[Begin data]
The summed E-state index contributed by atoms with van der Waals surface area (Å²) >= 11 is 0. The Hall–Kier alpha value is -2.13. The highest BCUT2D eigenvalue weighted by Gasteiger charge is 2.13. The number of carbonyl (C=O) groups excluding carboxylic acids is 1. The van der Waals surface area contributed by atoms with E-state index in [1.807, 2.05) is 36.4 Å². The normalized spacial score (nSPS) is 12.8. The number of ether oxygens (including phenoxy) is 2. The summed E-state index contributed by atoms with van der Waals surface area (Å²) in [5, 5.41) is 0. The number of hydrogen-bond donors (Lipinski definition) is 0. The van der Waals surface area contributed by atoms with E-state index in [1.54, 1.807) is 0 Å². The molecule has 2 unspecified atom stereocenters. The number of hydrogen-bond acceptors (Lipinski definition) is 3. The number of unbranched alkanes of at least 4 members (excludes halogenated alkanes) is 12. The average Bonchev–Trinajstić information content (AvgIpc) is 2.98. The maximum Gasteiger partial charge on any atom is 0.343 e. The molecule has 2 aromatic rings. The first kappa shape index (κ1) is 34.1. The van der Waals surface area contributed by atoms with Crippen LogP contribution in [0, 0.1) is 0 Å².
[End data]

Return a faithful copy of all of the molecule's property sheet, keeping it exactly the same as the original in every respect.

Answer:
The summed E-state index contributed by atoms with van der Waals surface area (Å²) >= 11 is 0. The Hall–Kier alpha value is -2.13. The highest BCUT2D eigenvalue weighted by Gasteiger charge is 2.13. The number of carbonyl (C=O) groups excluding carboxylic acids is 1. The van der Waals surface area contributed by atoms with E-state index in [1.807, 2.05) is 36.4 Å². The normalized spacial score (nSPS) is 12.8. The number of ether oxygens (including phenoxy) is 2. The summed E-state index contributed by atoms with van der Waals surface area (Å²) in [5, 5.41) is 0. The number of hydrogen-bond donors (Lipinski definition) is 0. The van der Waals surface area contributed by atoms with E-state index in [1.54, 1.807) is 0 Å². The molecule has 2 unspecified atom stereocenters. The number of hydrogen-bond acceptors (Lipinski definition) is 3. The number of unbranched alkanes of at least 4 members (excludes halogenated alkanes) is 12. The average Bonchev–Trinajstić information content (AvgIpc) is 2.98. The maximum Gasteiger partial charge on any atom is 0.343 e. The molecule has 2 aromatic rings. The first kappa shape index (κ1) is 34.1. The van der Waals surface area contributed by atoms with Crippen LogP contribution in [0, 0.1) is 0 Å².